tion. The legitimacy of these measures has re- low UN measures. However, they can be po-
cently been called into question by some UN litically sensitive, which explains why they
members – particularly UNSC permanent mem- sometimes refer to the language of UNSC res-
bers Russia and China – in what is sometimes olutions: often, but not always, EU sanctions
referred to as the ‘floor versus ceiling’ debate: invoke language calling upon UN members to
i.e., whether UN sanctions should be consid- ‘exercise vigilance’ with regard to implement-
ered the ‘floor’ on which other measures can be ing the terms of the resolution. Supplementary
built or whether they constitute the ‘ceiling’ (or measures agreed by the EU often take the form
limit) on what is legitimate. of additional designations of individuals and
entities that are merged with UN lists, which
Third, there are EU autonomous sanctions ap- makes them difficult to distinguish from UNSC
plied in the absence of UN sanctions. These are measures in the eyes of the general public.
employed in instances where the UN Security
Council is unable to reach agreement due to Sometimes, the supplementary measures are
opposition by a Permanent Member. They also adopted concurrently with the enactment of
serve as an instrument of EU foreign policy, mandatory UN sanctions, as was the case with
with a view to expressing concern about what the Libya sanctions of early 2011. In other cas-
is believed to be unacceptable behaviour and es, additional measures are only agreed years af-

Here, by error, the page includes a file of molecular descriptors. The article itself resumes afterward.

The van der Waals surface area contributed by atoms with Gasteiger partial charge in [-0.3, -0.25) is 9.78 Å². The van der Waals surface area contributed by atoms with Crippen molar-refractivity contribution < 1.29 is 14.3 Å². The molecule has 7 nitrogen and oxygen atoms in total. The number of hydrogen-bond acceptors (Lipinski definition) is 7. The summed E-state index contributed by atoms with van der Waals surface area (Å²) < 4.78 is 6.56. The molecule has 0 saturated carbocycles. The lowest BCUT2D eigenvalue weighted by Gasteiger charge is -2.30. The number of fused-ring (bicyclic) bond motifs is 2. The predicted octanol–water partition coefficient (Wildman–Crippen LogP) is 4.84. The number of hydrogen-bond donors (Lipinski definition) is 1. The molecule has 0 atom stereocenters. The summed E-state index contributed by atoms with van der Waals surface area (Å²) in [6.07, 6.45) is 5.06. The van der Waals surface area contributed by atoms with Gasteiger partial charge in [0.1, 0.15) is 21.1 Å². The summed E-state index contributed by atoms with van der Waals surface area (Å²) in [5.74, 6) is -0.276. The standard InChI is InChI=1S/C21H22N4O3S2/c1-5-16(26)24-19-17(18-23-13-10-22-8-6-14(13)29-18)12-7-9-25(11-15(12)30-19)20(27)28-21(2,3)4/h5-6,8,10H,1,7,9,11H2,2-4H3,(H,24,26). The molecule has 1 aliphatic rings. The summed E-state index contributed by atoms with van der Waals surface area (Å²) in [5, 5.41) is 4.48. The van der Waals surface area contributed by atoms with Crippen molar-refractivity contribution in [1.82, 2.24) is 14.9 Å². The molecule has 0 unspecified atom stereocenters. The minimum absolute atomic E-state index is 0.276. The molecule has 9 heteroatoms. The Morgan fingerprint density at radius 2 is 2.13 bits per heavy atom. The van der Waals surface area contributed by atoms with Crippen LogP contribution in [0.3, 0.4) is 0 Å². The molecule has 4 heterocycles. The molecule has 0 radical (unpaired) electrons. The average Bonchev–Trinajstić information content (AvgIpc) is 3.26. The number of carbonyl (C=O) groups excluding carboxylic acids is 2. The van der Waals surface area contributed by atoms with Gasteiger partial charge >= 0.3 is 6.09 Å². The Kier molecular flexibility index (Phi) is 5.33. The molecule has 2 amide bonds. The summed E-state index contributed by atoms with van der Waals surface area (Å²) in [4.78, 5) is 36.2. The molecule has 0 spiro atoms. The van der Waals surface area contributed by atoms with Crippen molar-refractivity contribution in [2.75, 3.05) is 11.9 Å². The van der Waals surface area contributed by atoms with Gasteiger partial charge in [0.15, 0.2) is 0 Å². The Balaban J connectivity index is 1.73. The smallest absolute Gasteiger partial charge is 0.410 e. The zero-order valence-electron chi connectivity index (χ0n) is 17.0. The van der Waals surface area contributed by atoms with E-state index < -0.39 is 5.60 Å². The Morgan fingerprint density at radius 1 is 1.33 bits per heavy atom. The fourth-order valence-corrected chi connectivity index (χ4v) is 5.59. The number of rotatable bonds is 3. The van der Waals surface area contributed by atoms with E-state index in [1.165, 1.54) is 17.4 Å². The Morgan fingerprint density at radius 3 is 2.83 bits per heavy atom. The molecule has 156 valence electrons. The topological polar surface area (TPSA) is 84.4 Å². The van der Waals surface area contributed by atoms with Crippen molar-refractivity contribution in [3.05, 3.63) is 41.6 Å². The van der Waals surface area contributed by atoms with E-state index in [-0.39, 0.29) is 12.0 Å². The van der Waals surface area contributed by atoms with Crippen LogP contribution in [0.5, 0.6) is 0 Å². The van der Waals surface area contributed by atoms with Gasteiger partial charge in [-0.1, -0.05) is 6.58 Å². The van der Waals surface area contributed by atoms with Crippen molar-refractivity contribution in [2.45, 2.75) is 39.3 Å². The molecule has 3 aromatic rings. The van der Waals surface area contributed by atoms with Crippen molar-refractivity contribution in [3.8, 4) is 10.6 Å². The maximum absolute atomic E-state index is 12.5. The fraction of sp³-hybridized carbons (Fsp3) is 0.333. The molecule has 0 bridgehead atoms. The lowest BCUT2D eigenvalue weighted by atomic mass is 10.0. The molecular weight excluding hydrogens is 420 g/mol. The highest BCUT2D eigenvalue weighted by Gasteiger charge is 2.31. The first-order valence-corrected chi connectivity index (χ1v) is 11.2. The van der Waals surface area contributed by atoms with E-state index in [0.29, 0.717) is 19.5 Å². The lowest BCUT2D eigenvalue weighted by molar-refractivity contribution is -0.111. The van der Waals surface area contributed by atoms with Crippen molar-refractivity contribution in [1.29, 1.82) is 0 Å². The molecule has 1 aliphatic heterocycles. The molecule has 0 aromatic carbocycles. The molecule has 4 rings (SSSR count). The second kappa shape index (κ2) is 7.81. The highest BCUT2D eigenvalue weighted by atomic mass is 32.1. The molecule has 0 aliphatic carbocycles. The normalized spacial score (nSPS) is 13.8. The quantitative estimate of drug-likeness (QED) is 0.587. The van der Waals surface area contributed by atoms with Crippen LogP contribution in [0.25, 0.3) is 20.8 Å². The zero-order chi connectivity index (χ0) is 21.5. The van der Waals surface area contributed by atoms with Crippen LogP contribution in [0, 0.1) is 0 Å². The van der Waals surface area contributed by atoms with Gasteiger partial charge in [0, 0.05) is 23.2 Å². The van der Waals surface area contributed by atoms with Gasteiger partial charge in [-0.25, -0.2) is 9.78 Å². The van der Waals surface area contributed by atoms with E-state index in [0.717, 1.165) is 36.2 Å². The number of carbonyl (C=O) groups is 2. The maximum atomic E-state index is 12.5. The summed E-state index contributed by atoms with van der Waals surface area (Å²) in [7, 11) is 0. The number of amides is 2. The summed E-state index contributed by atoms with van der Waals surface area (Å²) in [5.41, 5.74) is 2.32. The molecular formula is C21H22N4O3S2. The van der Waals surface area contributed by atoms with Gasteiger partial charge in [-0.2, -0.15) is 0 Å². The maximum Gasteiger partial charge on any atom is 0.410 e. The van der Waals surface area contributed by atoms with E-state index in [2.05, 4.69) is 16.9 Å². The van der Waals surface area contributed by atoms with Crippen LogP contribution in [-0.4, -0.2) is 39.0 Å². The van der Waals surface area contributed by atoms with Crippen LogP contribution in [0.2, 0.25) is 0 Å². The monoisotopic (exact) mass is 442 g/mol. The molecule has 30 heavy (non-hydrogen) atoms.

to reaffirming EU values on the international ter the UN sanctions were enacted. This might
scene. be due to an initial reluctance to adopt meas-
ures beyond the letter of the UNSC resolution
The EU sanctions on Syria, Russia, Ukraine, which, over time, subsides due to a growing
Burma/Myanmar, Zimbabwe, Belarus, China, frustration with unsuccessful negotiations, as
Uzbekistan or the Comoros are examples of this was the case with Iran.
category of EU sanction. The EU sanctions are
typically applied in conjunction with unilateral Alternatively, EU sanctions might be imposed
measures by the United States or by other coun- on a target that is already the subject of UN
tries or regional organisations. However, it is sanctions when a new crisis erupts, complicat-
this category of meas- ing the situation with
ures, in particular, regard to which the
that has come under ‘Autonomous EU sanctions are often original UN measures
fire at the UN Human were imposed. Such
Rights Council which the subject of cooperation with was the case with the
in September 2014 other senders such as the Economic crisis that followed
adopted a resolution the presidential elec-